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3 Reasons Why Crypto-Businesses Fail Early and Often

Chances are good that in the last 12 months you’ve met a number of people at parties or networking events that were working for a crypto startup… Now, a year later, how many of them are still there?

Data tells us that something like 92% of blockchain projects/startups fail, and their average lifespan is 1.22 years.

Just to give that some context:

  • 17% of restaurants close in the first year (nowhere near the 90% myth)
  • 21% of real estate agents and brokers fail in the first year
  • 19%  landscapers and automotive repair shops fail in the first year

So why are so many of these blockchain companies failing?

Everyone Wants to Be First, Nobody Knows How to be Best

Both the velocity and volatility of this marketplace are insane and not for the weak.

The focus is often getting the tool or platform up and running as quickly as possible, while making it as good as you can in that time window.

With so many companies jockeying for position in a saturated marketplace, it can be impossible to define a true value proposition or competitive advantage. Let’s say you go into the experience seeking to create the product with the simplest user experience. That’s great, until someone arrives slightly sooner on the market with a slightly more user-friendly product.

Now, you’re “just another” blockchain start-up.

The Business is Just a “Side Hustle”

Very few of these startups actually have a physical office space or full-time staff. Most of them are backed by one or two financiers, and a whole lot of people working remotely and pounding away on their laptops on evenings and weekends.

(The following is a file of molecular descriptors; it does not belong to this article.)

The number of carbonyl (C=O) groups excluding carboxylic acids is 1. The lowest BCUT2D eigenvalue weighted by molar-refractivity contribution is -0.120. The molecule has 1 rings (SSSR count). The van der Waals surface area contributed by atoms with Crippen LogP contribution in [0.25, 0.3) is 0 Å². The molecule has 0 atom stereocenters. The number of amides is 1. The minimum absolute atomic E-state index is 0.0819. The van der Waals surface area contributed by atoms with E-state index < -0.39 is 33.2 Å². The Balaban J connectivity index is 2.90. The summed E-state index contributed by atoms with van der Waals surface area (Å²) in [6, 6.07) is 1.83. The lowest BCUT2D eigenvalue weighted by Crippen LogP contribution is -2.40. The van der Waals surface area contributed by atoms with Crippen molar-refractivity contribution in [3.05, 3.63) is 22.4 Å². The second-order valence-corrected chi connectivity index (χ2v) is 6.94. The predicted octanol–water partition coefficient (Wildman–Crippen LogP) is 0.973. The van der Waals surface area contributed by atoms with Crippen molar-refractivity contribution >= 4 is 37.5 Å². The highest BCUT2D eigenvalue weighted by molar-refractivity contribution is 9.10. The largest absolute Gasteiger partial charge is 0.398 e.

These workers may be offered enough money to quit their day jobs, “Once things gain momentum.” But that promise is the new “The check is in the mail” and rarely comes to fruition.

The Business Has No Plan

When time is of the essence, there is rarely an opportunity to take a few weeks to do some market research and create a thorough business plan. This means most of these businesses are being launched with the same fundamental flaws:

  • No plan on how they will grow or scale
  • No clearly defined value prop
  • No clear marketing plan

Like many businesses, people will go off to work for themselves because they’re experts in (and are passionate about) their given space. A chef will open their own restaurant, a lawyer will open their own practice, and a graphic artist will open their own studio.

However, in the examples above, the entrepreneur will have spent years as an employee in that space, learning and observing what works and what does not.

Fintech is such a young market that this isn’t really possible. “Tech guys” will start their tech business with a focus on the tech, but no business acumen. And this leads to trouble down the line.

As more companies rise to the top of the crypto and blockchain world, we will start to identify what they all had in common. In the meantime, we can only sit back and identify why the failures fall short.